For the first time in years, the Aleppo City Council is demolishing buildings that it says are in violation of construction codes or at risk of collapse in the city’s western neighbourhoods, which remained under regime control throughout the Syrian conflict. The demolition campaign appears to target properties owned by absentee residents, most of whom were displaced to opposition-held areas outside of Aleppo.
In early March, the Services Directorate for Aleppo’s Al-Siryan district demolished more than 20 buildings that it said were at risk of collapse in the Tajmeel Al-Khalidiyeh area. The directorate also removed buildings that it said were in violation of construction codes and that had encroached on public property, in addition to at-risk buildings in the neighbouring Bani Zeyd area. The Aleppo City Council has declined to grant licences to restore the damaged buildings in those neighbourhoods, prompting some owners to undertake restoration work without licences. The city council considers such work to be in violation of construction codes.
Tajmeel Al-Khalidiyeh and Bani Zeyd areas are part of the Al-Khalideiyh neighbourhood in west Aleppo. Much of the Tajmeel Al-Khalidiyeh area became a frontline for clashes between rebel and regime forces between 2012 and 2016. Bombardment by both sides led to widespread destruction of the area and displacement of virtually all residents.
Al-Khalidiyeh neighbourhood is a relatively new urban area of Aleppo, built on an otherwise barren plateau in the mid-20th century. Among the first residents was the teacher Al-Sheikh Mohammad Taha Anjarini, who established a school there in 1948. Anjarini had purchased the land for the school from Al-Khawaja Maurice Abaji, who at the time owned most of the land on the plateau. The area surrounding the school quickly became urbanised as Syrians from the countryside west of Aleppo moved to the neighbourhood due to its proximity to central Aleppo. The Aleppo municipality incorporated Al-Khalidiyeh in 1967. Newer neighbourhoods soon also grew around Al-Khalidiyeh, including Al-Shahbaa Al-Qadimeh, Al-Mokambo, and Al-Lirmon.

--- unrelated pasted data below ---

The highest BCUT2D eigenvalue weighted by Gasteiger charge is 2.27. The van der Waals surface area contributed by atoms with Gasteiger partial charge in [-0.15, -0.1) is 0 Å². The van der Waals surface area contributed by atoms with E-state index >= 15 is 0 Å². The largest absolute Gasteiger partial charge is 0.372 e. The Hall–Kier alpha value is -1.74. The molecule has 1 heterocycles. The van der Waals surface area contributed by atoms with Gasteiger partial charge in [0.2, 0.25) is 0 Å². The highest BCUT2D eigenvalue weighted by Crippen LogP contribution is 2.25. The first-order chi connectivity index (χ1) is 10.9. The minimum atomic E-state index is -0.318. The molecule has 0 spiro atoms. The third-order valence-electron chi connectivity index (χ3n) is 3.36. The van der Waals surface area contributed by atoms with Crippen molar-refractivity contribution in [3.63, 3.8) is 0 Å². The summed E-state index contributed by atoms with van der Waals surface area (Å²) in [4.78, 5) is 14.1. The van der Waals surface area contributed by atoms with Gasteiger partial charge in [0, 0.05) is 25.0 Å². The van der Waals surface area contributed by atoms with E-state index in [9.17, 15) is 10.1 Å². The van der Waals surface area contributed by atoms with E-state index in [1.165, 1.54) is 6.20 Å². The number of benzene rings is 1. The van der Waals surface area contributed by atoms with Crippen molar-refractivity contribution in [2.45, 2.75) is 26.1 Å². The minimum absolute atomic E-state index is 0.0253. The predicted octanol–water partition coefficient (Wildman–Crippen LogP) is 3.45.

The recent demolitions targeted not only buildings at risk of collapse and those that violated construction codes, but also those that posed no risk of collapse despite having been damaged in the war, according to a local correspondent for The Syria Report. This third category of buildings are owned by opposition-affiliated people, most of whom originally came from the western countryside of Aleppo. Civil sources told The Syria Report that the demolitions were not truly aimed at protecting the structural safety of the buildings, but rather to “retaliate” against certain building owners for their political stances. The correspondent pointed out that the demolitions had extended into neighbouring Al-Lirmon with little media attention. There, the city council has demolished apartment blocks, most of whose owners have been displaced from the area.